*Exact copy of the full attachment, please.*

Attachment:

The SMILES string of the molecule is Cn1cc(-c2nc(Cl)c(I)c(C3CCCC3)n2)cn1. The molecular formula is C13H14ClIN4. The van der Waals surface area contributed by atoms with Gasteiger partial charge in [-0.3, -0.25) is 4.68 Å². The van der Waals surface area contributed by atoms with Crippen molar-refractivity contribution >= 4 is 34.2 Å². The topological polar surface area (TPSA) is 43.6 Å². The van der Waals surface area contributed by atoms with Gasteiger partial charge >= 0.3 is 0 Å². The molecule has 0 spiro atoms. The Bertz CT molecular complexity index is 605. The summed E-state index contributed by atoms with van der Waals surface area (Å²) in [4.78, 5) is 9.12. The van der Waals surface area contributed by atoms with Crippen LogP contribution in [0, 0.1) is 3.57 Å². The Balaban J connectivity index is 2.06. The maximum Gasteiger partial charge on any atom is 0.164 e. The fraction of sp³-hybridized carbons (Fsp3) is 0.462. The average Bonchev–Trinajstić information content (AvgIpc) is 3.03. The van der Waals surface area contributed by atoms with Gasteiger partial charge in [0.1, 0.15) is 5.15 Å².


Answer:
The SMILES string of the molecule is Cn1cc(-c2nc(Cl)c(I)c(C3CCCC3)n2)cn1. The molecular formula is C13H14ClIN4. The van der Waals surface area contributed by atoms with Gasteiger partial charge in [-0.3, -0.25) is 4.68 Å². The van der Waals surface area contributed by atoms with Crippen molar-refractivity contribution >= 4 is 34.2 Å². The topological polar surface area (TPSA) is 43.6 Å². The van der Waals surface area contributed by atoms with Gasteiger partial charge >= 0.3 is 0 Å². The molecule has 0 spiro atoms. The Bertz CT molecular complexity index is 605. The summed E-state index contributed by atoms with van der Waals surface area (Å²) in [4.78, 5) is 9.12. The van der Waals surface area contributed by atoms with Crippen LogP contribution in [0, 0.1) is 3.57 Å². The Balaban J connectivity index is 2.06. The maximum Gasteiger partial charge on any atom is 0.164 e. The fraction of sp³-hybridized carbons (Fsp3) is 0.462. The average Bonchev–Trinajstić information content (AvgIpc) is 3.03. The van der Waals surface area contributed by atoms with Gasteiger partial charge in [0.1, 0.15) is 5.15 Å².